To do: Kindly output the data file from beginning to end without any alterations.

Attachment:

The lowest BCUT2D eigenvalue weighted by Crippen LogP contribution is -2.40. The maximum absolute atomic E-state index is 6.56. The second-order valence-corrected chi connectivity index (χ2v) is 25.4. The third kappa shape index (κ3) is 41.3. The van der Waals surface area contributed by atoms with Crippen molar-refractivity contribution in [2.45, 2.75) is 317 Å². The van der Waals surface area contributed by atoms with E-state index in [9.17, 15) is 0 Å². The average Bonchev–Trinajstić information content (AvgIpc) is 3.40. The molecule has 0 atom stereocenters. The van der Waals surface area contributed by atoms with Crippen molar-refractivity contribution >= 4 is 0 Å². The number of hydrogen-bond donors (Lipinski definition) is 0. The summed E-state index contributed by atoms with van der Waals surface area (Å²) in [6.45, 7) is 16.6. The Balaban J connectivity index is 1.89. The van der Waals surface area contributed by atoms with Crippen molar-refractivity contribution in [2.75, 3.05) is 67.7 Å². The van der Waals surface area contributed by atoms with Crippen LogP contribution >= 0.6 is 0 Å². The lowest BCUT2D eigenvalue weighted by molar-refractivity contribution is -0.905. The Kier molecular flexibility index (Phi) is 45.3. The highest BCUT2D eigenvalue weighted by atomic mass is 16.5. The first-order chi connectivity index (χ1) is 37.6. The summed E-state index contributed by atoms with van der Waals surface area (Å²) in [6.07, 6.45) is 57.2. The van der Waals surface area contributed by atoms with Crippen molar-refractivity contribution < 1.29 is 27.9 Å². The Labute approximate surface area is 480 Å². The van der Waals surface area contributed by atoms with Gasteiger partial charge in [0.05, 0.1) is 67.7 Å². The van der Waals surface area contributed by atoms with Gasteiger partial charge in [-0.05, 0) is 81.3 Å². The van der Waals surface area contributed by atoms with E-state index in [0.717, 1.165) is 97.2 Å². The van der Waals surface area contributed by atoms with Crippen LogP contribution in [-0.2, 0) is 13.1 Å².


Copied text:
The lowest BCUT2D eigenvalue weighted by Crippen LogP contribution is -2.40. The maximum absolute atomic E-state index is 6.56. The second-order valence-corrected chi connectivity index (χ2v) is 25.4. The third kappa shape index (κ3) is 41.3. The van der Waals surface area contributed by atoms with Crippen molar-refractivity contribution in [2.45, 2.75) is 317 Å². The van der Waals surface area contributed by atoms with E-state index in [9.17, 15) is 0 Å². The average Bonchev–Trinajstić information content (AvgIpc) is 3.40. The molecule has 0 atom stereocenters. The van der Waals surface area contributed by atoms with Crippen molar-refractivity contribution >= 4 is 0 Å². The number of hydrogen-bond donors (Lipinski definition) is 0. The summed E-state index contributed by atoms with van der Waals surface area (Å²) in [6.45, 7) is 16.6. The Balaban J connectivity index is 1.89. The van der Waals surface area contributed by atoms with Crippen molar-refractivity contribution in [2.75, 3.05) is 67.7 Å². The van der Waals surface area contributed by atoms with Crippen LogP contribution >= 0.6 is 0 Å². The lowest BCUT2D eigenvalue weighted by molar-refractivity contribution is -0.905. The Kier molecular flexibility index (Phi) is 45.3. The highest BCUT2D eigenvalue weighted by atomic mass is 16.5. The first-order chi connectivity index (χ1) is 37.6. The summed E-state index contributed by atoms with van der Waals surface area (Å²) in [6.07, 6.45) is 57.2. The van der Waals surface area contributed by atoms with Crippen molar-refractivity contribution < 1.29 is 27.9 Å². The Labute approximate surface area is 480 Å². The van der Waals surface area contributed by atoms with Gasteiger partial charge in [0.05, 0.1) is 67.7 Å². The van der Waals surface area contributed by atoms with Gasteiger partial charge in [-0.05, 0) is 81.3 Å². The van der Waals surface area contributed by atoms with E-state index in [0.717, 1.165) is 97.2 Å². The van der Waals surface area contributed by atoms with Crippen LogP contribution in [-0.2, 0) is 13.1 Å².